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A number of such “baby factories” have been discovered in Nigeria.—File photo

LAGOS: Nigerian police have raided an alleged illegal orphanage where they rescued young women thought to have been forced to bear children with the aim of selling them, a spokesman said Friday.

“We discovered the baby factory in Uruah local government area of the state during a raid following a tip-off,” assistant police superintendent Oyekachi Orji told AFP of the operation in southern Akwa Ibom state.

He said seven women between the ages of 18 and 20, including three who were pregnant, were freed from the home during the April 4 operation. No babies were discovered.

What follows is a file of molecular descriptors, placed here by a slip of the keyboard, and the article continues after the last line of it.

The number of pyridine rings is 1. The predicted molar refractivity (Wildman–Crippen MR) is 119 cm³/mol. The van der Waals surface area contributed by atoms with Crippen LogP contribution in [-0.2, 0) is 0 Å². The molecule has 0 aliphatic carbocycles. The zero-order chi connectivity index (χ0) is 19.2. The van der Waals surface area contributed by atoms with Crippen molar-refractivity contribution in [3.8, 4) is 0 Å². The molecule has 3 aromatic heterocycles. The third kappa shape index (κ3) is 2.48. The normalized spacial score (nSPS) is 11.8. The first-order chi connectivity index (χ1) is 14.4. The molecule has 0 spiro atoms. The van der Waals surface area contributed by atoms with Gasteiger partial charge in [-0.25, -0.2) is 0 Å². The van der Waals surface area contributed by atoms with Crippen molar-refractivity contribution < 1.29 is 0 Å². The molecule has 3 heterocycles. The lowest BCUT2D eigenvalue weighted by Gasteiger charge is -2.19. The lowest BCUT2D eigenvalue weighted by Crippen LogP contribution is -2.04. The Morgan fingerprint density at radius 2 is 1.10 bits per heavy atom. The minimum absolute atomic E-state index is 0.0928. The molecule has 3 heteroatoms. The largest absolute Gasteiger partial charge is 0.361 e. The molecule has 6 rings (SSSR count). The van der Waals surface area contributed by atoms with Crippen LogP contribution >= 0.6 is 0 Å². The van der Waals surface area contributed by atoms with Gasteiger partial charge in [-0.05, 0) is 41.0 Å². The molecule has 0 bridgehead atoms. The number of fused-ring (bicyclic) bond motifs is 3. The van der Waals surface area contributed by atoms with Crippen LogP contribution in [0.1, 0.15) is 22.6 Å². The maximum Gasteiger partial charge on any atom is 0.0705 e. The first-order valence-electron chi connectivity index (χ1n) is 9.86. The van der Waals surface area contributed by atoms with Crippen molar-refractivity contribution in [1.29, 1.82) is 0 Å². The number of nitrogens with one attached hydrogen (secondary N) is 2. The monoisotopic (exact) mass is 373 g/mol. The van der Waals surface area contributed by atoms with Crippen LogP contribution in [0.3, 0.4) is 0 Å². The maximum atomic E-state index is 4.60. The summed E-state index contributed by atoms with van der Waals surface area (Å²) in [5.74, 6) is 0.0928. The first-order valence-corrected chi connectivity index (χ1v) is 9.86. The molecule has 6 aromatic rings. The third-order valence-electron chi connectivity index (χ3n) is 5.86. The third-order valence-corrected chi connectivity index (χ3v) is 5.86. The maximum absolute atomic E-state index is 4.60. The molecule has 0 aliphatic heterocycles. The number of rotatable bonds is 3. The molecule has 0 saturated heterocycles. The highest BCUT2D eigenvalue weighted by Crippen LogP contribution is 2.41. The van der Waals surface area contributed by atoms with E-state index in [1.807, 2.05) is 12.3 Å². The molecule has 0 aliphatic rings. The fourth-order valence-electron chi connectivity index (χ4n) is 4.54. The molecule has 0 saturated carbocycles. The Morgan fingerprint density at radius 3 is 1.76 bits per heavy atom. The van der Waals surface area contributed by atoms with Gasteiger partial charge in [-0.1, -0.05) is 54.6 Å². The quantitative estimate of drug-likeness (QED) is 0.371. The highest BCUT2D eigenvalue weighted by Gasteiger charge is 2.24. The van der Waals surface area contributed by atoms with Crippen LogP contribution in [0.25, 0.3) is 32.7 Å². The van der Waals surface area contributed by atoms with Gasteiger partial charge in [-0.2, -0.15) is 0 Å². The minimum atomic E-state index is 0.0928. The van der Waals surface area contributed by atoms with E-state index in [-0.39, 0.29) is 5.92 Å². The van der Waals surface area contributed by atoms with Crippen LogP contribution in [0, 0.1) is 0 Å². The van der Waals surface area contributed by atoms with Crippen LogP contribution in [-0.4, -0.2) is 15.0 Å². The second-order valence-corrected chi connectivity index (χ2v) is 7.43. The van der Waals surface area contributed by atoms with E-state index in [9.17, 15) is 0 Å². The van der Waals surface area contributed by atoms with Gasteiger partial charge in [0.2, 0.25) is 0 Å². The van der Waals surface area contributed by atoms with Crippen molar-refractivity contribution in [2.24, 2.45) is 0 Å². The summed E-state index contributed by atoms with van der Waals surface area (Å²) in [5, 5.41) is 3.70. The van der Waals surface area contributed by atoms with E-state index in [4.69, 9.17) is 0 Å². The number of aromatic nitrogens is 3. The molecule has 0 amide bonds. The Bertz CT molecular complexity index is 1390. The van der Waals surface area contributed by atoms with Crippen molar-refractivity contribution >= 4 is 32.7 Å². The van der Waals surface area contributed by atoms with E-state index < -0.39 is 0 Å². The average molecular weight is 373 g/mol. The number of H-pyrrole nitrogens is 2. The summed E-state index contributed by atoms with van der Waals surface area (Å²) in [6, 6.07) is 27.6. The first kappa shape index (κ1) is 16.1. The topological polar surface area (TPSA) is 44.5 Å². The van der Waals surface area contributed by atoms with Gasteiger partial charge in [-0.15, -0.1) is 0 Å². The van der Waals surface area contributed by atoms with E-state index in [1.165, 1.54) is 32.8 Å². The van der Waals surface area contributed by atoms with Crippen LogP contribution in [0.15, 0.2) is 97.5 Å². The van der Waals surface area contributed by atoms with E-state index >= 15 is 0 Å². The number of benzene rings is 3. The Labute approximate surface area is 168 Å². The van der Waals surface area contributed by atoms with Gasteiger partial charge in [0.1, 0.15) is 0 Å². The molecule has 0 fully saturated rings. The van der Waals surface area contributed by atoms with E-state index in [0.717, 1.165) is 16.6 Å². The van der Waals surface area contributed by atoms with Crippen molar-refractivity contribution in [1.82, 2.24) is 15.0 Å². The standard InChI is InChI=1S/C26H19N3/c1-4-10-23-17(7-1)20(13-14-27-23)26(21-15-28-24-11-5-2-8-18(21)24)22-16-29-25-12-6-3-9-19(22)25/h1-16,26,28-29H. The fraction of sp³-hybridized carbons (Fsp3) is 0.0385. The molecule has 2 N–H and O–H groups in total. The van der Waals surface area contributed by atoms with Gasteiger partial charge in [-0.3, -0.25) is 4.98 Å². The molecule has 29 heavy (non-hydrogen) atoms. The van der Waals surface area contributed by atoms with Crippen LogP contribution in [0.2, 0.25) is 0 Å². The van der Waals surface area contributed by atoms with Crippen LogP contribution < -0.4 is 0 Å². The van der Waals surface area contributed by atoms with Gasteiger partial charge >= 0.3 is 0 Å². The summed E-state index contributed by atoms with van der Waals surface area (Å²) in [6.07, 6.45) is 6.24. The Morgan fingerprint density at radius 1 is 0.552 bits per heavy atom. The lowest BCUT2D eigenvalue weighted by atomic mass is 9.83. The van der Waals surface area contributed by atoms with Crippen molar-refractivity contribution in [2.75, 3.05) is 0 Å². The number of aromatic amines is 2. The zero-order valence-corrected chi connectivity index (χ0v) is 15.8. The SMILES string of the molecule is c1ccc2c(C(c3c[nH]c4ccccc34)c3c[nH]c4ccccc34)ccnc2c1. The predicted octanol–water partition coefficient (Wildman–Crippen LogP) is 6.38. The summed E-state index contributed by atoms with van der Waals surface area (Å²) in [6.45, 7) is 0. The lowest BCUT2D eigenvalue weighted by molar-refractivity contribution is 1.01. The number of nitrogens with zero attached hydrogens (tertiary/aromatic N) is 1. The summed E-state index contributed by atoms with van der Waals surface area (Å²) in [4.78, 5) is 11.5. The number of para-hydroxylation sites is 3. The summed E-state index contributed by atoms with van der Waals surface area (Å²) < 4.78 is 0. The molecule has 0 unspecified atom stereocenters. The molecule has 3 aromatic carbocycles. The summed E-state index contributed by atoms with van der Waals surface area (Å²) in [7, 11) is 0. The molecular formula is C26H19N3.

Three suspects including the owner, his wife and another accomplice were arrested, he said.

“The suspects usually lure young girls to get pregnant with a promise of 70,000 naira (340 euros, $445) after having their babies, which they sell to ritualists,” he said.

A number of such “factories” have been discovered in Nigeria, often intending to sell children to childless couples.

Human trafficking is widespread in west Africa, where children are bought from their families to work in plantations, mines and factories or as domestic help.

Others are sold into prostitution, and less commonly they are tortured or sacrificed in black magic rituals.

Updated Apr 13, 2012 11:54am

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